Massachusetts Murder Shocks the World: Fetus Cut From Victim’s Womb: A Primer On The Legal Charges So Far

In my previous post on this shocking story, I discussed the horrific details of how the stench of rotting flesh led a Worcester, Massachusetts landlord to discover the apparently murdered body of one of his tenants, 23 year-old Darlene Haynes. His discovery afterward that the once-pregnant victim’s abdomen had been sliced open, the fetus ripped from the womb and stolen, has sent shock waves through the world. News outlets from Britain to Australia have reported this event, and once the murderer(s) and “kidnappers” of this now-born baby are found, charged and tried, the story will only get larger still. So far, only one suspect has been arrested in this case: One Julie A. Corey, a 35year-old woman who was found in a New Hampshire homeless shelter with a newborn baby that authorities believe was ripped from the Massachusetts murder victim’s uterus.

As sickening as this case is, it presents interesting legal questions – at least, from a Massachusetts criminal defense attorney‘s perspective I want to address these, initially, here.

Why has the defendant not been charged with murder? Because while authorities believe that Julie Corey was either involved in this Massachusetts murder or possibly committed the murder herself, they have yet to either secure enough forensic evidence to support a charge of murder, or obtain a confession from Corey. Investigators are now developing that evidence.

Why has the defendant only been charged with kidnapping? Because at this stage in the investigation, the only thing that police can determine is that Corey did not, as she claimed to several persons, deliver that baby (or any baby) in the past week, or recent past. Hence, because this premature infant could not be hers, and because she can not produce any documentation supporting legal custody of this child, the appropriate legal charge at this stage is “kidnapping.” DNA testing is presently being done on both the victim and the baby, and that will confirm for certain whether or not this baby was taken from the mother’s body. Regardless, kidnapping in Massachusetts is a felony charge, carrying a lengthy state prison sentence.

But if police suspect Corey actually cut this baby out of the victim’s body, why aren’t there more serious charges than just kidnapping? Depending on the evidence investigators obtain, there may well be – soon. But it’s important to understand: Two separate acts of violence seem to have been committed against this victim: One, the apparent blunt force trauma to the victim’s head, which at this point investigators believe killed the victim – or at the least rendered her unconscious; and two, the act of cutting into the victim’s abdomen to pull out the fetus. An autopsy will first need to be completed on the victim, to determine what the exact cause of death was, and whether or not she was still alive (conscious or not,) at the time her abdomen was sliced open and the fetus removed.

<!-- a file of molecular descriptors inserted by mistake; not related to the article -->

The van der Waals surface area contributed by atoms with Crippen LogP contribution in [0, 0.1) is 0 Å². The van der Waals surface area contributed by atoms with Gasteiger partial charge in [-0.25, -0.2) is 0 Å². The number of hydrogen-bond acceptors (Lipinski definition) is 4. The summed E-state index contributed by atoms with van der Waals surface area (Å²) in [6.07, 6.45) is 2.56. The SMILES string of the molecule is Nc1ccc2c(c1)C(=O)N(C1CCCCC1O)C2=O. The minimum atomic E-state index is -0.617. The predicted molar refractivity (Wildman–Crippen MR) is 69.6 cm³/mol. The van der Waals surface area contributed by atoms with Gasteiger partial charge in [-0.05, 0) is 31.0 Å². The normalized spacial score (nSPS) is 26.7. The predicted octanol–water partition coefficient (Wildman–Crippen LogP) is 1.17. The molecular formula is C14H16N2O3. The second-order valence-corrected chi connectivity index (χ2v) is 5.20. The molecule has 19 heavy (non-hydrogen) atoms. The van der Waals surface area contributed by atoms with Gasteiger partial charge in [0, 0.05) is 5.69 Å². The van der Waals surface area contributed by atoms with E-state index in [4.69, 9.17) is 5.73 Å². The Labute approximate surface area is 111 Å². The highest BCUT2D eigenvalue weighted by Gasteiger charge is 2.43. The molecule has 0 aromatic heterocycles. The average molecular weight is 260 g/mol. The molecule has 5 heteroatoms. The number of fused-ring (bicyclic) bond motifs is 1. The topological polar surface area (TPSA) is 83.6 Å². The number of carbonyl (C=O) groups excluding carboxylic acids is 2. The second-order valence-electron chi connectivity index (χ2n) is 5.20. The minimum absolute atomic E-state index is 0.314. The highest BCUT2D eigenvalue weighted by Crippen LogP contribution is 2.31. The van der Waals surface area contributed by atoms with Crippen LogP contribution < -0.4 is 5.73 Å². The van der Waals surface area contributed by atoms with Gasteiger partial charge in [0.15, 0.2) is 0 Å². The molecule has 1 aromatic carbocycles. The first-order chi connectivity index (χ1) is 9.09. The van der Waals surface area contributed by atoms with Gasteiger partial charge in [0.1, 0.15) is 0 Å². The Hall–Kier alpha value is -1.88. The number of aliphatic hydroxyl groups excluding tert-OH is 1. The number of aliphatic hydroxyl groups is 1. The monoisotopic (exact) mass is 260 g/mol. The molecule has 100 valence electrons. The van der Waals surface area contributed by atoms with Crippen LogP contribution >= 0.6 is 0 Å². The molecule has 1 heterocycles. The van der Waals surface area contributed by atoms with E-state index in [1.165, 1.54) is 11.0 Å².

If the autopsy confirms that the mother was killed by blunt force trauma to the head and police can develop enough evidence to tie Corey to this act, she will be accordingly charged with this Massachusetts murder, most likely murder in the first degree. If police determine that someone else actually struck the blows that killed the mother, but determine that Corey was involved, present or assisted in the killing, she can be charged with accessory to murder (before or after the fact.) If the investigation determines that Corey was the person who sliced into the mother’s abdomen and pulled out the fetus, she can be charged with mayhem and battery. (Mayhem basically involves mutilation or dismembering of a body.) If the victim was unconscious at the time of the mayhem, then no assault charge would result. If the autopsy determines the victim was conscious at the time of the attack, assault charges would likely be filed.

• What’s even more interesting here, is the “kidnapping” charge. Consider: I’m sure you’ve heard of the savage stories of people sometimes being unwittingly drugged at a bar, for example, then dragged off somewhere, to have a kidney cut out of them. These horrid stories reflect the growing black market trade for human organ transplantation (most often occurring abroad.) If occurring in Massachusetts, the most likely charges that would stem from such an incident would be: assault, battery, mayhem and possibly attempted murder. Kidnapping? Of course not – though something was illegally and violently removed from the victim’s body, a kidney is a human organ, not a human being. But something was removed from this victim’s body here – so why the “kidnapping” charge? Because at 8 months, a fetus is legally considered “viable” – that is, it can live outside the mother’s womb – and hence the law considers the fetus a “person”. That is why you’ve been reading and hearing this fetus referred to as a “baby”. If the fetus had been under 6 months in development, a charge of kidnapping would not be likely. Rather, the charges of battery, mayhem and attempted murder would be filed.

I’ll continue to monitor legal developments on this story.